Motivated from the Inside: Theory Y

Motivation is often viewed as an external force that leaders project onto those they lead. Optimizers, however, recognize that the most effective motivation is internally generated, and built on relationships. “Motivation is the very essence of true leadership, coupled with the ability of leaders to build an emotional attachment with their followers.”[1] Optimizers understand that everyone comes to the school with their own internal motivations. “Individuals in organizations are never simply hired hands but bring along with them their heads and hearts. They enter the organization with their own needs, beliefs, values, and motivations.”[2]

In 1960, Douglas McGregor published his now classic work, which is credited for launching the Human Resources (HR) movement, The Human Side of Enterprise.[3] McGregor introduced the Theory X and Theory Y models of management. Theory X identified managers who had command and control of their organizations, but built on the assumption that workers are not to be trusted and thus, the need for security cameras, time clocks, and continual random inspections. Theory Y on the other hand provided a completely different approach to management based on far-differing assumptions.

Theory Y is based on the following assumptions:

  • The expenditure of physical and mental effort in work is as natural as play or rest.
  • People will exercise self-direction and self-control in serving objectives to which they are committed.
  • Commitment to objectives is the function of the rewards associated with their achievement, specifically ego and self-actualization.
  • The average human being not only accepts responsibility, but seeks it.
  • People are genuinely creative, imaginative, and possess ingenuity.
  • In most work environments, the intellectual potential of the average person is only partially utilized.[4]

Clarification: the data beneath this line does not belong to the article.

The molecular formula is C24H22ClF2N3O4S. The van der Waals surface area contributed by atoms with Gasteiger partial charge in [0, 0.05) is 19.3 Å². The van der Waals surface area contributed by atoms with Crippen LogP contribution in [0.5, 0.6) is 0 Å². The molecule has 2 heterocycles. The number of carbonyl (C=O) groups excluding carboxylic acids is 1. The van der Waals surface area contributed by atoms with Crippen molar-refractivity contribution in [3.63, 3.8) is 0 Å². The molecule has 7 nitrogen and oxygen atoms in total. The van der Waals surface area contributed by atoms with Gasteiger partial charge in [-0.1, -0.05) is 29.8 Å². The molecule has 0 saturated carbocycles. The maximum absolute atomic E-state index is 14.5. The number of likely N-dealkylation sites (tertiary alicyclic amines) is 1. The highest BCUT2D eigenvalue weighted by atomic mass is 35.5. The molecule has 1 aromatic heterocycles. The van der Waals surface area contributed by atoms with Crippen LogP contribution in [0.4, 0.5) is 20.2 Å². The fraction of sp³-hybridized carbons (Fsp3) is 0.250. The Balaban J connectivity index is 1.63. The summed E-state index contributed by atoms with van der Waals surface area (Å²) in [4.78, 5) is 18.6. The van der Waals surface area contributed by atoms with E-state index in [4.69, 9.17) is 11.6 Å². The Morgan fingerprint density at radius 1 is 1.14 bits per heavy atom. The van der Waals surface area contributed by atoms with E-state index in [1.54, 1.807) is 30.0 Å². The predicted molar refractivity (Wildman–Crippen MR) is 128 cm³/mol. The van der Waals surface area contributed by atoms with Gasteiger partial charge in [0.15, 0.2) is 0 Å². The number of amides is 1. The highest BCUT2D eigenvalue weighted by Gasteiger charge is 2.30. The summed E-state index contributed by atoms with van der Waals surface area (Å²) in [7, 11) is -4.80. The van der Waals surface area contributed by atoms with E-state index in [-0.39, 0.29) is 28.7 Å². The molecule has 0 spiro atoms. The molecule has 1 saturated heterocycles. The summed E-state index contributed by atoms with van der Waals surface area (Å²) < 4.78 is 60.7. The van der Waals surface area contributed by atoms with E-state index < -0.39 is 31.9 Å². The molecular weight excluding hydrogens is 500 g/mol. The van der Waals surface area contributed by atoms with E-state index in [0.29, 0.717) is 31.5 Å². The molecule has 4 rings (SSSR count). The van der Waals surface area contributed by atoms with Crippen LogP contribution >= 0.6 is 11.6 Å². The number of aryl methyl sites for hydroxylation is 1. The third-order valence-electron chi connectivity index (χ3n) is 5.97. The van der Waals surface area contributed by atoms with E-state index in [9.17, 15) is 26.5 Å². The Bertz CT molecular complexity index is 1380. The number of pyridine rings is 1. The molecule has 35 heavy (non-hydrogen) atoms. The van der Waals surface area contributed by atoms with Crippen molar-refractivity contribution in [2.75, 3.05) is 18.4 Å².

McGregor identified that Theory Y managers were intentional in tapping into the internal motivations of those whom they manage. Faculty and staff candidates most often seek to become a part of a particular school community because they embrace, believe in, and promote shared core values.

During the years I was at the Alliance Academy International (AAI), in Quito, Ecuador, I witnessed a major transition in the demographics of families enrolling their children. The school was founded in 1929 to serve the missionary community, and for decades, the great majority of students attending the school were children of North American missionaries. As more and more missionaries came to serve in the region, and as mission organizations and denominations in the region grew in size and presence (e.g. HCJB Radio, The C&MA, Wycliffe Bible Translators, etc.), the population of missionary kids (MKs) ballooned, as did the enrollment of the school. Right up into the 1990s this demographic held true.

In the 1990s, however, the mission organizations and denominations, which had supported such a large presence in Ecuador, shifted their focus away from Latin America. The new passion for reaching populations living in the 10/40 Window resulted in the reallocation of major resources and mission personnel. This resulted in a mass exodus of missionary families from Quito.[5]

I share this background as an example of internal motivation. Up into the 1990s, most of the school’s teachers came to serve in the role of investing in the lives of MKs. When the missionary community began to shrink, the leadership of the school had to decide whether to close their doors or expand their clientele. Therefore, in order for the school to survive, their clientele changed dramatically. The school transitioned from primarily a school for MKs to an international school for the children of expats and nationals. This created a crisis of internal motivation for many teachers as the school was no longer predominantly populated with the students they had a passion for teaching.